The films of Ingmar Bergman and Akira Kurosawa were surprisingly comparable despite major differences in culture, language, and theme. I think over all their differences it is an overarching obsession of both directors which trumps all; their obsession with living in the face of certain death. Their obsessions come from similar historical events and perhaps more personal experiences. Kurosawa probably most impacted by WWII and the nuclear bombing of Hiroshima and Nagasaki. Bergman and Kurosawa both saw a buildup of arms in a post-war world leading to a Cold War between communist and western super powers. Living and growing up in Japan during these periods would have been rough for a young Akira, but perhaps easier than the abusive childhood of young Swedish Ingmar. It is difficult to say since both cultures have a history of strict child-rearing. The extreme nature of Bergman’s childhood punishments might win him the prize.
Whatever the factors were, these two men were obsessed with life in face of death and the theme reoccurs in film after film. However, they approach their overarching theme in different ways; Bergman through high art and psychological concept and Kurosawa through beautifully crafted traditional films with subtle dialogue and choreographed action. Basically, Bergman gave most people a head ache while Kurosawa tricked you into a seeing an art film. I appreciate both methods and outline their impacts below.
The blackest of all plagues is love? But wait, that can’t be. We make an idol out of fear and call it God. We sleep with the devil and pestilence is brought down on the land while young girls must burn. Distraction and temporary avoidance maybe, but fear of the unknown and the absence of God are what we continually come back to in The Seventh Seal. Jons concludes his statement on the love plague with “if one could die of it [love], there would be some pleasure in love, but you don’t die of it.” Antonius Block grips the bars between him and his confessor crying out for his response but only death answers. Meanwhile, Jons gets drunk with the artist as they swap stories and have a laugh. The only certainty in this film is death and the only truth is the comfort found in the arms of others. Even poor Plog finds his comfort and cure in the procession through the dark forest.. which leads to death.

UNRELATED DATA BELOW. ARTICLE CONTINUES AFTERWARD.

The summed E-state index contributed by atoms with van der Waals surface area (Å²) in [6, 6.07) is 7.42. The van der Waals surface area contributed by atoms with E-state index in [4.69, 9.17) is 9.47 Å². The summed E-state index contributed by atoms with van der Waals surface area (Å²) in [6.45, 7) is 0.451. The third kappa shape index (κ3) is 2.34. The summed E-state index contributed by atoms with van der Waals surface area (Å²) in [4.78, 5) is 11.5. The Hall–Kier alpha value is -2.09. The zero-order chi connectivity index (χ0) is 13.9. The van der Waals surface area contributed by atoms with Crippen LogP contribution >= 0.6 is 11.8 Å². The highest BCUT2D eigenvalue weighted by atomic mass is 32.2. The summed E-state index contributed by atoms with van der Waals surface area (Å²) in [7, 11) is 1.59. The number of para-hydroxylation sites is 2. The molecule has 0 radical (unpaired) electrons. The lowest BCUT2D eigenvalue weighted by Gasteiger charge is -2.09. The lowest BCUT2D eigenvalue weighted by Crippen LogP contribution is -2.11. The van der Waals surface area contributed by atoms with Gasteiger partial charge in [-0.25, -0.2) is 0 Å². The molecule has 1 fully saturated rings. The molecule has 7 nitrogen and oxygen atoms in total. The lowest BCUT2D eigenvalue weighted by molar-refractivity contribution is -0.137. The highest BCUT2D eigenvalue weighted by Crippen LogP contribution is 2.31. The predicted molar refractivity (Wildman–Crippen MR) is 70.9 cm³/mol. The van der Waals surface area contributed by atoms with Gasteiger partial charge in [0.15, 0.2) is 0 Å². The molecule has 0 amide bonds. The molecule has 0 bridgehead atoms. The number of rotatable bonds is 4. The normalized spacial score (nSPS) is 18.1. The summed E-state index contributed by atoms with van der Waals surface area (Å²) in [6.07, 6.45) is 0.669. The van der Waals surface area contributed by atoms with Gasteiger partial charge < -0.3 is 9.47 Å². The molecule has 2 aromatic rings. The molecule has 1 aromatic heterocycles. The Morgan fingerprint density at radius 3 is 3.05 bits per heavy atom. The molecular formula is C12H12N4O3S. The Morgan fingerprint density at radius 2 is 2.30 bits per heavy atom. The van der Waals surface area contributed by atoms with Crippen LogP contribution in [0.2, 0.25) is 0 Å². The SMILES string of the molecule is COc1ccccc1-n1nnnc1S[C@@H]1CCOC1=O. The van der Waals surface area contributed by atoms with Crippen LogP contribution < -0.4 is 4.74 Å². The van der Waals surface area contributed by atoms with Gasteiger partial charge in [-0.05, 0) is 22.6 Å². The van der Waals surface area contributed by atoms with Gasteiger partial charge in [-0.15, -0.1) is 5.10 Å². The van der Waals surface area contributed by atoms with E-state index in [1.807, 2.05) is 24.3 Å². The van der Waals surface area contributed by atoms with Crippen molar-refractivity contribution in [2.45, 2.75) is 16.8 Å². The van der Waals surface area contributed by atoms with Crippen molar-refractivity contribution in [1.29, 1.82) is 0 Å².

Their distraction, along with the clever maneuvering of Knight Antonius Block, proves to satiate Death long enough to allow the truly pure to slip by and live another day. But their salvation comes with the profound clarity of mortality as they’re allowed to see Death forcing the others to dance with him beyond the horizon. No doubt they carry on in a much better state than Block, lacking his eager capacity for doubt and suspicion, as Jof has true faith. As a reward divine hallucination is a common occurrence for him. Though for Mia it seems the introspective world of woman has provided her with a much more simple kind of peace. She is comforted by simple things, her baby, her husband, and wild strawberries. Antonius Block shares her 20/20 spiritual vision for a moment when he partakes of her sacrament and proclaims, “I shall remember this moment; the silence, the twilight, the bowl of strawberries, the bowl of milk. Your faces in the evening light. Mikael asleep, Jof with his lyre. I shall try to remember our talk. I shall carry this memory carefully in my hands as if it were a bowl brimful of fresh milk. It will be a sign to me, and a great sufficiency.”